Apparently the anti-feminist crowd have only just discovered Leonard Shlain’s ridiculous book The Alphabet Versus the Goddess. That’s odd because it was published in 1998; I remember finding it in a bookstore and skimming through it and laughing a disdainful laugh. That was before I had a blog to do my laughing on!
Shlain frames the premise:
Of all the sacred cows allowed to roam unimpeded in our culture, few are as revered as literacy. Its benefits have been so incontestable that in the five millennia since the advent of the written word numerous poets and writers have extolled its virtues. Few paused to consider its costs. . . . One pernicious effect of literacy has gone largely unnoticed: writing subliminally fosters a patriarchal outlook. Writing of any kind, but especially its alphabetic form, diminishes feminine values and with them, women’s power in the culture.
He defines the feminine outlook as a “holistic, simultaneous, synthetic, and concrete view of the world” and the masculine as a “linear, sequential, reductionist” one characterized by abstract thinking, while recognizing — as Susan Sontag did decades earlier in condemning our culture’s artificial polarities— that “every individual is generously endowed with all the features of both.”
Ohhhhhhhhhhhhh fuck off. It’s just the same old shit, you jackass, dressed up as nicer and more spirachool. There is no “feminine outlook” and that “holistic, simultaneous, synthetic” crap is just another way of saying too stupid to think clearly.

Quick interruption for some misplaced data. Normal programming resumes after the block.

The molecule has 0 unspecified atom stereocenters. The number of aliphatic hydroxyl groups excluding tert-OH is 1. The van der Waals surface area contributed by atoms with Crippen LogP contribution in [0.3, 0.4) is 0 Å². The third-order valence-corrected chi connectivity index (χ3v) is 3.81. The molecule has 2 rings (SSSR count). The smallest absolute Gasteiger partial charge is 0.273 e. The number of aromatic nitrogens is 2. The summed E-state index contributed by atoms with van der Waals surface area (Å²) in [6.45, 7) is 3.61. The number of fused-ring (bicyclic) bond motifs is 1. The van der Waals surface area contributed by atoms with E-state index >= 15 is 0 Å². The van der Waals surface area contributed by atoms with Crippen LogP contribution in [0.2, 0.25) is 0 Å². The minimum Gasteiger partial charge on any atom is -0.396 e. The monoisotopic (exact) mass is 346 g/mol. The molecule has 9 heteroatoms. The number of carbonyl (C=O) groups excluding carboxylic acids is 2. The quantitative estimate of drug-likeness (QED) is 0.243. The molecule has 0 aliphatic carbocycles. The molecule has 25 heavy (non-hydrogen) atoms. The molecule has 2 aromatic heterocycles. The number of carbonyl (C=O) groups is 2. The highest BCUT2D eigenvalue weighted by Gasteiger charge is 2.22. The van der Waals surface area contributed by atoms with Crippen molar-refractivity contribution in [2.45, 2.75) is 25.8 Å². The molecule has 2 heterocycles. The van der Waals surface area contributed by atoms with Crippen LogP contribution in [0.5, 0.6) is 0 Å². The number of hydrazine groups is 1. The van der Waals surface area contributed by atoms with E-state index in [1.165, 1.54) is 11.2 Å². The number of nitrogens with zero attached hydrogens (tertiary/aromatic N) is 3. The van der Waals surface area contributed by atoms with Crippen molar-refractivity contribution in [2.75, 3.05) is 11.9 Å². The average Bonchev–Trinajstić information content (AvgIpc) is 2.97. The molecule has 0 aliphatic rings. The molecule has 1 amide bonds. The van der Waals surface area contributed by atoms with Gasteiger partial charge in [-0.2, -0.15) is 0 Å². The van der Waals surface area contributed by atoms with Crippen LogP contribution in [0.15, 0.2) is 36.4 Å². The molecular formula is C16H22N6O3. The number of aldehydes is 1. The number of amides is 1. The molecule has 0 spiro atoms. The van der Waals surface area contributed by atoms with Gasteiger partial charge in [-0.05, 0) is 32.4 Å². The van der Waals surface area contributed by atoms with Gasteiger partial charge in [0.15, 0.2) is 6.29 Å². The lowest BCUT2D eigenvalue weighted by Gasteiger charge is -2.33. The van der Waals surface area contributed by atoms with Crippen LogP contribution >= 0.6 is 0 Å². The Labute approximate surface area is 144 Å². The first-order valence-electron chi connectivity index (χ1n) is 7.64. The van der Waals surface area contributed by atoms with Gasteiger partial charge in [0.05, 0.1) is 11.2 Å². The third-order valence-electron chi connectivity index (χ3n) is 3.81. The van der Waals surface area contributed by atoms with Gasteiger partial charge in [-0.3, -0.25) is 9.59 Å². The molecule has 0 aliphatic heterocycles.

They coexist as two closely overlapping bell-shaped curves with no feature superior to its reciprocal. These complementary methods of comprehending reality resemble the ancient Taoist circle symbol of integration and symmetry in which the tension between the energy of the feminine yin and the masculine yang is exactly balanced. One side without the other is incomplete; together, they form a unified whole that is stronger than either half. First writing, and then the alphabet, upset this balance. Affected cultures, especially in the West, acquired a strong yang thrust.
You know who else talks like that? The Vatican.
What is especially interesting is that Shlain was writing in 1998, when the internet as we know it — a medium that lends text and image seemingly equal gravitas — was in its infant stage. The golden age of web video was nearly a decade away, as was the invention of the smartphone camera and its constant connection to the web. Could it be that the world wide web, especially the image-heavy ecosystem of social sharing, would emerge as an equalizer of gender dynamics?